Coaches Association Softball Class 4A All-State second team. LAUREN JOHNSON LOCKPORT Batted .500 on the season with 30 RBI, 50 hits and 28 runs scored. JEN KRIZKA JOLIET CATHOLIC Illinois Coaches Association Softball Class 3A All-State second team member batted .452 with 17 doubles, eight home runs, 45 RBI and 24 runs scored this season. SAM MALINDER PLAINFIELD NORTH Batted .400 on the season, totaling 50 hits on the year, including 11 doubles, three triples and four home runs. She drove in 34 runs and scored 22. The NIU commit was named to the Illinois Coaches Association Softball Class 4A AllState second team. MELISSA MANZO DOWNERS GROVE NORTH Junior infielder batted .462 on the year with six doubles, two home runs and 33 RBI. Only struck out twice on the year. TARA MCELLIGOT LOCKPORT Batted .400 with 15 home runs and 44 RBI for the Porters, scoring 41 runs and posting a .930 slugging percentage. Was named to the Illinois Coaches Association Softball Class 4A All-State first team.

RANDI MCKAY DOWNERS GROVE SOUTH Batted .506 on the season with 27 RBI, while striking out only three times. LARISSA ORTIZ ROMEOVILLE Freshman utility player batted .391 with a .931 slugging percentage and 12 home runs. She posted a .942 fielding percentage. BRITNEY RICHARDSON MAINE SOUTH The senior centerfielder batted .408, recording 29 hits in 71 at bats, with a slugging percentage of .873 and an on base percentage of .468. Was named to the Illinois Coaches Association Softball Class 4A All-State second team. AMBERLY RODRIGUEZ PLAINFIELD EAST A four-year varsity starter was the leadoff hitter and centerfielder for the Bengals. She batted .439 with 35 runs scored in 32 games. She posted six doubles, three triples and one home run. Stole 16 bases. She was a four-time SPC AllConference Player and will play next season at Northern Illinois University. Was named to the Illinois Coaches Association Softball Class 4A All-State second team. COURTNEY SCHOOLCRAFT LOCKPORT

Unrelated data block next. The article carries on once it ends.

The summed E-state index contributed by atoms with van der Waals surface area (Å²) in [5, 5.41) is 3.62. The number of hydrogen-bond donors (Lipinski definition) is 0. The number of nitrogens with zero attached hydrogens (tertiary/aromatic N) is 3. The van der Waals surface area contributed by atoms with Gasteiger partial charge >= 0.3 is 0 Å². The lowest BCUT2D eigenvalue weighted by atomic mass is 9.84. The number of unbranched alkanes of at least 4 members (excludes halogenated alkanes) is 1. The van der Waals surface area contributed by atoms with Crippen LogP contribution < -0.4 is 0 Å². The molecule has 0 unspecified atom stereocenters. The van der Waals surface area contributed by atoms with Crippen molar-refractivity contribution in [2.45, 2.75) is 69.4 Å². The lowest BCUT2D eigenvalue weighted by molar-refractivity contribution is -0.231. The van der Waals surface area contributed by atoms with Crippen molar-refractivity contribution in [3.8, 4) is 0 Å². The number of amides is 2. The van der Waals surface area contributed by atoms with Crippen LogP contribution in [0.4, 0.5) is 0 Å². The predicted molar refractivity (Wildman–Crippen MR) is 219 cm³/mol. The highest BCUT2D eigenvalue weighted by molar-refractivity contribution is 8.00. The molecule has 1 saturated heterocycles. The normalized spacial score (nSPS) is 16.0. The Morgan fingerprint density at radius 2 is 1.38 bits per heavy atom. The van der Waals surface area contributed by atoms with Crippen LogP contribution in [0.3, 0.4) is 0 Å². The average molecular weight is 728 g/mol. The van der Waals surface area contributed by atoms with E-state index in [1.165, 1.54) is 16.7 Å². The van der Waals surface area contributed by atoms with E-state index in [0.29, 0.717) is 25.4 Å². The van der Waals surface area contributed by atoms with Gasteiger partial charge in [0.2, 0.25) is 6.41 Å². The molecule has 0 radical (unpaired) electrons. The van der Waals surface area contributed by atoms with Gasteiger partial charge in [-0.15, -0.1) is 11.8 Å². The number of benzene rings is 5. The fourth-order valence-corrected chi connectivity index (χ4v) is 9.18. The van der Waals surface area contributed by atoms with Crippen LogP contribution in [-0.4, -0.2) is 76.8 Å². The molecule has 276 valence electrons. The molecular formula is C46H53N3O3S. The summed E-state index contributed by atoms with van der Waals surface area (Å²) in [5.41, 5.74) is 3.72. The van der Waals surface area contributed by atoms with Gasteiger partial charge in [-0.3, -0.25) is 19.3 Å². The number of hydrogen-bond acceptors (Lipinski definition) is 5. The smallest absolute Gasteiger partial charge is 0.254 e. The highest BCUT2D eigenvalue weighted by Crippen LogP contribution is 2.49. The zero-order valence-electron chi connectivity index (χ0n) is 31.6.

Batted .387 with 36 RBI, 28 runs scored and seven home runs. She was named to the Illinois Coaches Association Softball Class 4A AllState third team. TAYLOR SHINGLER LOCKPORT Hit .528 with 56 hits, 17 RBI and 38 runs scored for the Porters. Was named to the Illinois Coaches Association Softball Class 4A AllState second team. RYAN SHAUGHNESSY PLAINFIELD NORTH Batted .414 with seven doubles and three home runs for the Class 4A runners-up. She scored 40 runs and drove in 25. Will play at Ohio University next season. Was named to the Illinois Coaches Association Softball Class 4A AllState third team. LEXI SIWEK PLAINFIELD NORTH Hit .373 for the Tigers, posting 25 RBI, seven doubles, two triples and two home runs and scoring 37 runs. Was named to the Illinois Coaches Association Softball Class 4A All-State second team. MADISON SZYMANSKI JOLIET CATHOLIC Batted .482 for JCA with 18 doubles. She drove in 45 runs and scored 39. Was named to the Illinois Coaches Association Softball Class 3A All-State second team.


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2018